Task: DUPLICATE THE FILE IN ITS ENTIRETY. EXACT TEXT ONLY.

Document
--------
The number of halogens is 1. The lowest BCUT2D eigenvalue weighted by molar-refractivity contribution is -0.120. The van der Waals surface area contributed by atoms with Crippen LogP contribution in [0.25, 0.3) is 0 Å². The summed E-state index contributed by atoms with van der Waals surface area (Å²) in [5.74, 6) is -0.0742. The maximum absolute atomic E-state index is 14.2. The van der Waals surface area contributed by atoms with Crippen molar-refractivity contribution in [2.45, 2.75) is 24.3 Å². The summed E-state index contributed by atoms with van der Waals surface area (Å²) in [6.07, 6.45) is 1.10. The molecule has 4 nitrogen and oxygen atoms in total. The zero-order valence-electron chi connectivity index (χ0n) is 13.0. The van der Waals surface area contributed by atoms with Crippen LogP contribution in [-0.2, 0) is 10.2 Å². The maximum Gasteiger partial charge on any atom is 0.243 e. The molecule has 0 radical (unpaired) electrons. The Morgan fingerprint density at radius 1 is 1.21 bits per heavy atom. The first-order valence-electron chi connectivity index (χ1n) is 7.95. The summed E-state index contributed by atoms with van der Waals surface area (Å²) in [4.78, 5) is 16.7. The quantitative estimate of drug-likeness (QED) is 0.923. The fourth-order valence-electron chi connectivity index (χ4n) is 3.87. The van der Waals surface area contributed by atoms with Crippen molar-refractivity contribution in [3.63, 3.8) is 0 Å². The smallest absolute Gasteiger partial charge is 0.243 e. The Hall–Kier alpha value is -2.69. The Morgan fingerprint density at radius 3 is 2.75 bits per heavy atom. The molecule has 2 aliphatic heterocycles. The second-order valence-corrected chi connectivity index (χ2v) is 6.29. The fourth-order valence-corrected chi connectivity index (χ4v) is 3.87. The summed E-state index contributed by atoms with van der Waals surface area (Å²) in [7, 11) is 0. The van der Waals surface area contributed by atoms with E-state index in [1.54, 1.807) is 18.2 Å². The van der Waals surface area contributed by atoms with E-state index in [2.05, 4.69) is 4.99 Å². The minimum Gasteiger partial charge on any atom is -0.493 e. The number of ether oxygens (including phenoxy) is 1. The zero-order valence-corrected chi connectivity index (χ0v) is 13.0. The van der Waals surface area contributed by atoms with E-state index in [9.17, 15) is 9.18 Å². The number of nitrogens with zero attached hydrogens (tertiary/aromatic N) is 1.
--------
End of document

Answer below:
The number of halogens is 1. The lowest BCUT2D eigenvalue weighted by molar-refractivity contribution is -0.120. The van der Waals surface area contributed by atoms with Crippen LogP contribution in [0.25, 0.3) is 0 Å². The summed E-state index contributed by atoms with van der Waals surface area (Å²) in [5.74, 6) is -0.0742. The maximum absolute atomic E-state index is 14.2. The van der Waals surface area contributed by atoms with Crippen molar-refractivity contribution in [2.45, 2.75) is 24.3 Å². The summed E-state index contributed by atoms with van der Waals surface area (Å²) in [6.07, 6.45) is 1.10. The molecule has 4 nitrogen and oxygen atoms in total. The zero-order valence-electron chi connectivity index (χ0n) is 13.0. The van der Waals surface area contributed by atoms with Crippen LogP contribution in [-0.2, 0) is 10.2 Å². The maximum Gasteiger partial charge on any atom is 0.243 e. The molecule has 0 radical (unpaired) electrons. The Morgan fingerprint density at radius 1 is 1.21 bits per heavy atom. The first-order valence-electron chi connectivity index (χ1n) is 7.95. The summed E-state index contributed by atoms with van der Waals surface area (Å²) in [4.78, 5) is 16.7. The quantitative estimate of drug-likeness (QED) is 0.923. The fourth-order valence-electron chi connectivity index (χ4n) is 3.87. The van der Waals surface area contributed by atoms with Crippen molar-refractivity contribution in [3.63, 3.8) is 0 Å². The smallest absolute Gasteiger partial charge is 0.243 e. The Hall–Kier alpha value is -2.69. The Morgan fingerprint density at radius 3 is 2.75 bits per heavy atom. The molecule has 2 aliphatic heterocycles. The second-order valence-corrected chi connectivity index (χ2v) is 6.29. The fourth-order valence-corrected chi connectivity index (χ4v) is 3.87. The summed E-state index contributed by atoms with van der Waals surface area (Å²) in [7, 11) is 0. The van der Waals surface area contributed by atoms with E-state index in [1.54, 1.807) is 18.2 Å². The van der Waals surface area contributed by atoms with E-state index in [2.05, 4.69) is 4.99 Å². The minimum Gasteiger partial charge on any atom is -0.493 e. The number of ether oxygens (including phenoxy) is 1. The zero-order valence-corrected chi connectivity index (χ0v) is 13.0. The van der Waals surface area contributed by atoms with E-state index in [9.17, 15) is 9.18 Å². The number of nitrogens with zero attached hydrogens (tertiary/aromatic N) is 1.